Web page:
updated 05:58 am EST, Thu February 27, 2014
Boeing Black wipes stored data if casing is opened
A smartphone designed to offer highly-secure communications and data storage for governments and enterprise users has been unveiled by Boeing. Initially revealed to be in development in April 2012, the Boeing Black is an Android smartphone that is claimed to be tamperproof, with any attempt to open the casing automatically resulting in the deletion of data stored on the device, ultimately making the entire smartphone unusable.
The base specifications list of the Boeing Black reads like a typical mid-range smartphone, with a dual-core 1.2GHz processor, LTE, USB, HDMI, Bluetooth, dual SIM card slots, and a 4.3-inch 960x540 display. The undisclosed onboard storage will be encrypted to protect data, with changes made to Android to securely boot the device and encrypt communications, among other software security policies. The product sheet also claims it has a modular expansion port on the rear, allowing organizations to add extra sensors or alternative functionality to the device, such as satellite connectivity.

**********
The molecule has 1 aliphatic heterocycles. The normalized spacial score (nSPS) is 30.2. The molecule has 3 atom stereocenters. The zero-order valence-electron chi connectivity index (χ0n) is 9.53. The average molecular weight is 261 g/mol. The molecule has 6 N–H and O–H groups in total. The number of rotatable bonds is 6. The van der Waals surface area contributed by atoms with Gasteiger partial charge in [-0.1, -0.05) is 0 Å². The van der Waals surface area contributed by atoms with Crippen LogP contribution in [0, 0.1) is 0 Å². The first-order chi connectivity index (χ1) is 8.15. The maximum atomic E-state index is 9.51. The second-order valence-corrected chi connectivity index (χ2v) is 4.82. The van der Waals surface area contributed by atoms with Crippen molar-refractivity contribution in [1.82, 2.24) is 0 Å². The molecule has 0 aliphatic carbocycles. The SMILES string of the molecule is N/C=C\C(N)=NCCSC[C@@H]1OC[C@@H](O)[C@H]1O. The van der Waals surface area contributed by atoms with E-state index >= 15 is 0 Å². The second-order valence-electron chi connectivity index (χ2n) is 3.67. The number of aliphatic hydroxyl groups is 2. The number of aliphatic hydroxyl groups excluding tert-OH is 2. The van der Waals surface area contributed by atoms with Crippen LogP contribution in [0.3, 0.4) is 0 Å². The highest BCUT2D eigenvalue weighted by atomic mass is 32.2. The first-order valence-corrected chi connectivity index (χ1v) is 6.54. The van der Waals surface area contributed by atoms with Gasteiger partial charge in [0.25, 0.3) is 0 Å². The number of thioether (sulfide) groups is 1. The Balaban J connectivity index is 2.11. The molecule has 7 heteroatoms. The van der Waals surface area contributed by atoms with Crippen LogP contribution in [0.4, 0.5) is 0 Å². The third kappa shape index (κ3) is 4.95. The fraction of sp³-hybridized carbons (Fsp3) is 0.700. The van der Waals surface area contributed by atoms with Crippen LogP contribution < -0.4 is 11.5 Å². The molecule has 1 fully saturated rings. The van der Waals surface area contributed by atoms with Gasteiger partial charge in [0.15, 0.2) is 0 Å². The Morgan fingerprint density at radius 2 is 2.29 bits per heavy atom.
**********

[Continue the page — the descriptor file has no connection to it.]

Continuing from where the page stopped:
An FCC filing spotted by Myce states that Boeing plans to market the device "in a manner such that low level technical and operational information about the product will not be provided to the general public," and that buyers will need to sign a Purchase Agreement an an attempt by Boeing to hide the device's workings further. It is noted that it is "manufactured as a sealed device both with epoxy around the casing and with screws, the heads of which are covered with a tamper-proof covering to identify attempted disassembly" and attempts to open it would render the device "inoperable," eliminating the possibility of someone physically bugging the device.
The self-destructing Boeing Black will certainly find a market with various government agencies, and will not be sold to civilians, but it is not the only security-minded device that launched this week. Silent Circle and Geeksphone's Blackphone made an appearance at Mobile World Congress, with a focus on offering peer-to-peer encrypted VoIP communications and other related services. Unlike Boeing's device, the Blackphone is being sold directly to the public.